The undoubted darling of this year’s Strictly Come Dancing, Rose Ayling-Ellis, captured the nation’s hearts with that incredible moment on last week’s show when she and pro partner Giovanni Pernice danced in silence for 10 seconds.
Of course, in silence is how she hears every dance, because she is profoundly deaf – a state that she doesn’t ever let hold her back. In fact, she says she loves being deaf.
“I love that if there’s a thunderstorm, then I can sleep through the night while everyone else is awake,” she told Bryony Gordon in The Telegraph. “I love that if I have a headache and there’s lots of noise around me, I can just switch off my hearing aid so it’s nice and quiet.”
The EastEnders actress continued: “I love that being deaf gives you a different perception of life. It makes you more empathetic. I love being deaf because I’ve got sign language, which is beautiful. Oh, the list is so long!
“But mostly I love being deaf because I don’t have to listen to Giovanni!”
Rose and Giovanni made history by scoring a perfect 40 for their tango at the earliest ever stage of Strictly but people are incorrect in thinking she keeps in time feeling vibrations from the music. She can’t hear anything and relies on counting time and muscle memory to keep in a dance’s rhythm – an incredibly difficult feat.
“I don’t put my hand on a speaker and go, ‘I can feel everything!’” she explained.
The audience have been asked not to clap during her routines and Giovanni explained just how difficult her task on Strictly is.
Teaching Rose has been “the most rewarding thing that I’ve done as a dancer,” he said. “She has to work three times, four times, as hard as everybody else. She is working three times harder than me. She is counting, she is thinking about technique, and she is also thinking about the performance. But sometimes because she’s dancing beautifully, people forget that.”
Rose has loved the opportunity to represent the deaf community on the BBC One celebrity show, perhaps even be a role model for deaf children, and to highlight the importance of British Sign Language (BSL). Remember that signed argument she had with Giovanni early in the series?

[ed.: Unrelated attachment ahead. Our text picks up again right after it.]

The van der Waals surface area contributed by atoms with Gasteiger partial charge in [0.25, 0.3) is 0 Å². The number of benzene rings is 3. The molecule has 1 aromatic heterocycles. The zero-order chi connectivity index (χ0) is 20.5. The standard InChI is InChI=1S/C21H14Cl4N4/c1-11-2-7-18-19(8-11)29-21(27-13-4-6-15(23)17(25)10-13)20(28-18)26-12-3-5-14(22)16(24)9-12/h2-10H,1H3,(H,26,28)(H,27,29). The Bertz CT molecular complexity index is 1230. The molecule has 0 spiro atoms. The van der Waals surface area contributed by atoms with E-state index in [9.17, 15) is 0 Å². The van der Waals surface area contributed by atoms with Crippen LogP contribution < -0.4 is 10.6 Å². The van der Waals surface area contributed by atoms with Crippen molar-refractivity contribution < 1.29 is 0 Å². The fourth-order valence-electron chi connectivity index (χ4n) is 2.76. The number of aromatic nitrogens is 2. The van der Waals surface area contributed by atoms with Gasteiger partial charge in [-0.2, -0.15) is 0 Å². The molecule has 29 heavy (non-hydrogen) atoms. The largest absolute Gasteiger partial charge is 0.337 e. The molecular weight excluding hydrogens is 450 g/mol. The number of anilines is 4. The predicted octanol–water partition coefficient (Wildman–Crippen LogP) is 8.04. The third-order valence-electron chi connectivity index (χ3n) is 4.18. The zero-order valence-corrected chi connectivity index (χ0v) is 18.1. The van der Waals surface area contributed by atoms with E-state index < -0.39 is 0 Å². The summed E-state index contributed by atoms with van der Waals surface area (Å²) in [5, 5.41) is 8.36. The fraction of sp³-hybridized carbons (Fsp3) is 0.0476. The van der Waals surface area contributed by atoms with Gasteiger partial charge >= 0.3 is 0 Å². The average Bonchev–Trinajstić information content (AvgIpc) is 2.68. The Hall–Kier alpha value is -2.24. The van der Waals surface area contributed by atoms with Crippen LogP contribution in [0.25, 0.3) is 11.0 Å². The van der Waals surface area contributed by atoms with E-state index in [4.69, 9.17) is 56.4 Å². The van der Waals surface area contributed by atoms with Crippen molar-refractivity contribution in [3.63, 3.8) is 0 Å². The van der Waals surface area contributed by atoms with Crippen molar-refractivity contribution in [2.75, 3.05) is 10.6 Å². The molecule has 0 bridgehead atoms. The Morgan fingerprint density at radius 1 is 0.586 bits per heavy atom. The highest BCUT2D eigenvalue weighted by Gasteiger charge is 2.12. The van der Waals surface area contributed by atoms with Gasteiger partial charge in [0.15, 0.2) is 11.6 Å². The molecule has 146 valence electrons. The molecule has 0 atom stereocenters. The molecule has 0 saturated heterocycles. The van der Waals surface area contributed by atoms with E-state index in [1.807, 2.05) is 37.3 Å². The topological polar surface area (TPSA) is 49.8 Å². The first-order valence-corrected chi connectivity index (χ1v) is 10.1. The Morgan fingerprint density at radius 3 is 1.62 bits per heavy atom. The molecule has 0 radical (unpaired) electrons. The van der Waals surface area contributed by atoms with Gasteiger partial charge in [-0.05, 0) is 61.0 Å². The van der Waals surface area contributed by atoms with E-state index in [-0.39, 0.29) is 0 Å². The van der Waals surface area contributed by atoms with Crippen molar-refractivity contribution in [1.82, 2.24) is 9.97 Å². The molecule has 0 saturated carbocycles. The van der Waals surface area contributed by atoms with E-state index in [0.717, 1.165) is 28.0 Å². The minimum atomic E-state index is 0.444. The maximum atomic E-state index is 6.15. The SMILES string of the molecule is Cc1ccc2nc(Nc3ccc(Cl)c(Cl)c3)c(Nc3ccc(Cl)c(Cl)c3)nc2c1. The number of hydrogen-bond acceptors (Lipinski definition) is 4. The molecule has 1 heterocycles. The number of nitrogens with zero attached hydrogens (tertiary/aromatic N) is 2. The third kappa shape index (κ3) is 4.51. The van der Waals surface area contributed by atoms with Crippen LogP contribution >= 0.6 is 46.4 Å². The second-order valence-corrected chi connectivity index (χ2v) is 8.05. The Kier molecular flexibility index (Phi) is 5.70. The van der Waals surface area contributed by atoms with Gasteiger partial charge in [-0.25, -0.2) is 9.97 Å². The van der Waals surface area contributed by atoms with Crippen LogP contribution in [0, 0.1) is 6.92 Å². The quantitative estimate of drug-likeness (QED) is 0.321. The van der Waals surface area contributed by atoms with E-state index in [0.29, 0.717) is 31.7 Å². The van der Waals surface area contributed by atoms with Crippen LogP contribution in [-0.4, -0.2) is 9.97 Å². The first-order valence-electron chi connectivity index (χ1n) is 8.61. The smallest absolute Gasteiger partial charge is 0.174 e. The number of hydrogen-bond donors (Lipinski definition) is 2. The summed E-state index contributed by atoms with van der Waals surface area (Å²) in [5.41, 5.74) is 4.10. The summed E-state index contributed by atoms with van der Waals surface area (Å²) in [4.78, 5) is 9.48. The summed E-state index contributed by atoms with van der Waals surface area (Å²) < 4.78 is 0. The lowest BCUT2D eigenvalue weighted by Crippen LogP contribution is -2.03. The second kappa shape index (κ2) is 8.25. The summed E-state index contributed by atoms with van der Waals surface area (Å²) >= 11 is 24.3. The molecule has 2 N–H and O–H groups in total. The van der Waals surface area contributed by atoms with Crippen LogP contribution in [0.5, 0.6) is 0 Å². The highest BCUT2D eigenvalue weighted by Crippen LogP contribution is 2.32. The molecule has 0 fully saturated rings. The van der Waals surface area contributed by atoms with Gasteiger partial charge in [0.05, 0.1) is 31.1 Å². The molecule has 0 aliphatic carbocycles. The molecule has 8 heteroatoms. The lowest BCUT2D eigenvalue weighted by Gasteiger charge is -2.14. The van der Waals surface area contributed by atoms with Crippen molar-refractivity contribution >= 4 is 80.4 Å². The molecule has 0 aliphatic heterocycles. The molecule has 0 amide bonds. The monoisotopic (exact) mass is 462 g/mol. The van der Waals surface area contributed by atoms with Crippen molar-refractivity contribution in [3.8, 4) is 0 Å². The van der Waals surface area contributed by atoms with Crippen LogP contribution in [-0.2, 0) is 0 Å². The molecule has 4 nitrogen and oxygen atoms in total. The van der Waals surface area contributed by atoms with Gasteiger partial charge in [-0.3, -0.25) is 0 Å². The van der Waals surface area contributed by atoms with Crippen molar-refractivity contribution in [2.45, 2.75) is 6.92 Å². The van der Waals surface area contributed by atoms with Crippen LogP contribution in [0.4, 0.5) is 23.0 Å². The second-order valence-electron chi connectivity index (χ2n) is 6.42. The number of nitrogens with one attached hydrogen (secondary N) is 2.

Rose said: “A hearing child gets spoken language all the time, but a deaf child who has never been taught sign language won’t understand speech, which is not natural. It means it is much harder to get language in your head. It delays a lot of deaf children later in life. They can’t communicate feelings or what they want. It becomes self-isolating. It’s awful.”
She campaigns to get BSL recognised as an official language and wants every deaf person to have the opportunity to learn it, to be able to live a fuller life.
“It’s got its own structure, its own grammar,” she said. “We’ve tried for years to get it taught in schools. It would be amazing because everyone would be included. A couple of months ago I went to a party and I met this deaf and blind man, but I could communicate with him through BSL, because he would hold my hand while I was signing to him then sign back…
“Why can’t everyone learn it?”
Watch Rose and Giovanni dance a Quickstep to Love Is An Open Door from Frozen on Strictly Come Dancing, BBC One, Saturday Nov 20 at 6.35pm.
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